I completely missed this in December, but it’s a really remarkable sign of things to come. 100,000 full genomes are to be sequenced within the NHS over the next 5 years (if all goes to plan). I think that’s more full human genomes than the total sequenced worldwide since 2000. “A revolution is approaching”.
Prime Minister David Cameron [announced] plans to transform cancer treatment in England with new proposals to introduce high-tech DNA mapping for cancer patients and those with rare diseases, within the NHS.
The UK will be the first country in the world to introduce the technology within a mainstream health system, with up to 100,000 patients over three to five years having their whole genome – their personal DNA code –sequenced. […] The Government has earmarked £100 million. […]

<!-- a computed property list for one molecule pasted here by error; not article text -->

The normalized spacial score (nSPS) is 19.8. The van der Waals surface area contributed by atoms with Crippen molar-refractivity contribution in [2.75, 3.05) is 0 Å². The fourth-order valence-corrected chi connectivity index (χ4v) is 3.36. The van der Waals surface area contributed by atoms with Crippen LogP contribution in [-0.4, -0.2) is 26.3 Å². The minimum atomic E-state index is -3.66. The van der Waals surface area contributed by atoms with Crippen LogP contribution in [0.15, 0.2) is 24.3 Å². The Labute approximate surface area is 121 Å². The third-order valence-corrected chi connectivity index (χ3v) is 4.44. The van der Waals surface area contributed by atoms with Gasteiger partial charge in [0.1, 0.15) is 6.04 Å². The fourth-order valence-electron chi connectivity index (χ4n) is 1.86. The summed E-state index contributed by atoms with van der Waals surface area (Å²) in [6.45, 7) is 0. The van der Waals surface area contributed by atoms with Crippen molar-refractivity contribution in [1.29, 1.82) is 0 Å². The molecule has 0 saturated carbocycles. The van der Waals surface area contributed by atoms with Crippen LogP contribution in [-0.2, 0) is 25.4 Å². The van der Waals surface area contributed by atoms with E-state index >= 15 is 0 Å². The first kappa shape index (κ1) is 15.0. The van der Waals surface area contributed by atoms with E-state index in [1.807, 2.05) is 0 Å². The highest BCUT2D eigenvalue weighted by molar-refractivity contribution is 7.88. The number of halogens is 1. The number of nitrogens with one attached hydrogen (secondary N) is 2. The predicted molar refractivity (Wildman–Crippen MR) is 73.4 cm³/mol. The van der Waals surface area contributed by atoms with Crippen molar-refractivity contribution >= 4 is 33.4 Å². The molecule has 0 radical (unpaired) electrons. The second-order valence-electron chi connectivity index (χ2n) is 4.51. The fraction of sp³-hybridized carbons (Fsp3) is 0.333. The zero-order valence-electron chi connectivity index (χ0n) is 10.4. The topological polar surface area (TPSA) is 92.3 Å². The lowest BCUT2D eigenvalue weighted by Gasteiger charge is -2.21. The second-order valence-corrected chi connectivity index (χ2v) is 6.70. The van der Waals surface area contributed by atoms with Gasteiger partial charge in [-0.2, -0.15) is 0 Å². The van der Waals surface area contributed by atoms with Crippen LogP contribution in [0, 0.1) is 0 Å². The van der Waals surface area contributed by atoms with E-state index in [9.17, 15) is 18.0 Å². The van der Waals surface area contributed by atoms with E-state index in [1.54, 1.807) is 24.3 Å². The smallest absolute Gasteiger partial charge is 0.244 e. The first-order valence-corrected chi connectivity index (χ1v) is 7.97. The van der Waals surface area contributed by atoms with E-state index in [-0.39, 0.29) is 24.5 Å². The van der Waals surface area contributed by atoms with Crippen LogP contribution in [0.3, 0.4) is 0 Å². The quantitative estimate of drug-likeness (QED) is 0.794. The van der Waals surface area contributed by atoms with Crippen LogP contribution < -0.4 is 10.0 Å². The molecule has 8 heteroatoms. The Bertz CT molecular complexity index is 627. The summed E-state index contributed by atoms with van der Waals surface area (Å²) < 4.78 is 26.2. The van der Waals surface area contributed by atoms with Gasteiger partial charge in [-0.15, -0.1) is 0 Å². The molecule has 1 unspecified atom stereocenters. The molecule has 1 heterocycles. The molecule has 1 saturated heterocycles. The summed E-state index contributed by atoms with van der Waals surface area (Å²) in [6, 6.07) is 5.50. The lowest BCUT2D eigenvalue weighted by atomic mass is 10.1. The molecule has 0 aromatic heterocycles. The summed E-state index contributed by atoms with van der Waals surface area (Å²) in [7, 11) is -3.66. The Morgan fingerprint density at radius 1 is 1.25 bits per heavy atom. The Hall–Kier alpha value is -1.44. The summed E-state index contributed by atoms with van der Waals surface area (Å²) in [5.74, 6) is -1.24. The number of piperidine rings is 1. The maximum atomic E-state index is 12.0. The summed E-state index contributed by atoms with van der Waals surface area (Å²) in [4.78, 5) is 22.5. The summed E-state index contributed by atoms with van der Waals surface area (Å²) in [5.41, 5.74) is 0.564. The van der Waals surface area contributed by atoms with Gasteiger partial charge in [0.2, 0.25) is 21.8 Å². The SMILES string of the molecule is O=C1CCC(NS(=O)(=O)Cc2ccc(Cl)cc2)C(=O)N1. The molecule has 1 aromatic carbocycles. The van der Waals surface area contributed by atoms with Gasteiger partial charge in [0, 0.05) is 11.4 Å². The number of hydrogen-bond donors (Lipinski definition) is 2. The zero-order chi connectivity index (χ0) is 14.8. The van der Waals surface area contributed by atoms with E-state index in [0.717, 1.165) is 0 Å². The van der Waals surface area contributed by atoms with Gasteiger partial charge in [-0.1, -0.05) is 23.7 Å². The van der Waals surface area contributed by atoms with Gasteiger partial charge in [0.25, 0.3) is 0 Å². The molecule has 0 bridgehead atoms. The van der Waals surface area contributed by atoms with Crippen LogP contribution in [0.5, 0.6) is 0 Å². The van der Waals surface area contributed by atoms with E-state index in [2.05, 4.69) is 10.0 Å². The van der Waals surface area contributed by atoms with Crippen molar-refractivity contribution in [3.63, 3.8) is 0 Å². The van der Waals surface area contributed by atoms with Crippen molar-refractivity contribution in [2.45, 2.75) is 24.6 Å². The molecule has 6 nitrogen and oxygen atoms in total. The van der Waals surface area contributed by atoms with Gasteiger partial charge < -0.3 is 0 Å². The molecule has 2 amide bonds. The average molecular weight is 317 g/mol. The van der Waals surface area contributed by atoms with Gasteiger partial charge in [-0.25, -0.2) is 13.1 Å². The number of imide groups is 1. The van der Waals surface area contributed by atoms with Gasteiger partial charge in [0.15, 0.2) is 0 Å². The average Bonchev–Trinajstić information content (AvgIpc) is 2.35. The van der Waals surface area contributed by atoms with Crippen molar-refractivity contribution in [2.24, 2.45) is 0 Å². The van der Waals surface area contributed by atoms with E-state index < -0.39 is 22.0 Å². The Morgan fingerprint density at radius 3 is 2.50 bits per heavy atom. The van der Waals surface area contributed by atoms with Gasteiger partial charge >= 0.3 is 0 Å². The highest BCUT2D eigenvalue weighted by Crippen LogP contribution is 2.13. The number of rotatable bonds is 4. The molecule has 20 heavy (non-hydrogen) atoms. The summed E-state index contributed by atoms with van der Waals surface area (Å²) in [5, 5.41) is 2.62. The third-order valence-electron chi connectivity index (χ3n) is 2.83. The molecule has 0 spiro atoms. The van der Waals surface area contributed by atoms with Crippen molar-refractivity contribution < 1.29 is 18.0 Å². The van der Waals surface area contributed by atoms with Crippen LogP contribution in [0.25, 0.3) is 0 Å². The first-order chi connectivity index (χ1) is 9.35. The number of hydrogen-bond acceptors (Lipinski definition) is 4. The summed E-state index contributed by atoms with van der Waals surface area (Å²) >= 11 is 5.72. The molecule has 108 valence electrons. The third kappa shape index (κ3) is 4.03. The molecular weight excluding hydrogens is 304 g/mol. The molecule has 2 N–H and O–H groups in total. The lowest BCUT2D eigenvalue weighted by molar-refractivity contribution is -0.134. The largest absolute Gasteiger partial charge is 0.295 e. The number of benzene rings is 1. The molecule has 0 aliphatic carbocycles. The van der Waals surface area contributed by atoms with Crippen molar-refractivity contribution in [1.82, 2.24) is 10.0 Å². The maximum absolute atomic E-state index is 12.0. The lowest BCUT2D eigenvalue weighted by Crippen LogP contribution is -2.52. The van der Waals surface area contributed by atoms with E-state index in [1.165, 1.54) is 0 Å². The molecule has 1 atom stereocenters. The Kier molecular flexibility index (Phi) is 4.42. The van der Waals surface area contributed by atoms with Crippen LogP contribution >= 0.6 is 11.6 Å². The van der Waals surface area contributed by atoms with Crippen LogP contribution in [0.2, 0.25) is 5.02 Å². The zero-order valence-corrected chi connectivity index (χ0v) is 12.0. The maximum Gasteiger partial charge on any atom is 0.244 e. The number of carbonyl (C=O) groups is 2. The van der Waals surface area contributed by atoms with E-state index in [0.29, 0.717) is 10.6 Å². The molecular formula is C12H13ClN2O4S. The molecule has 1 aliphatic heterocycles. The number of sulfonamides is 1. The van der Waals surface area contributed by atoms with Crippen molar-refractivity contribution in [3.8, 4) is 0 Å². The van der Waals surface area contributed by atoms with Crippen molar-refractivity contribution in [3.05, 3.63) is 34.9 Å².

When the human genome was fully sequenced for the first time in 2000, the project had cost approximately £500 million.
We will soon be able to sequence a human genome for less than £1,000, and the cost is likely fall further. As a result, experts believe a revolution in the way healthcare is delivered is approaching, with personalised medicines and individualised treatments becoming available for the first time.
The sequencing of 100,000 patients’ genomes in centres capable of sequencing DNA at speed in the UK will further drive down the cost.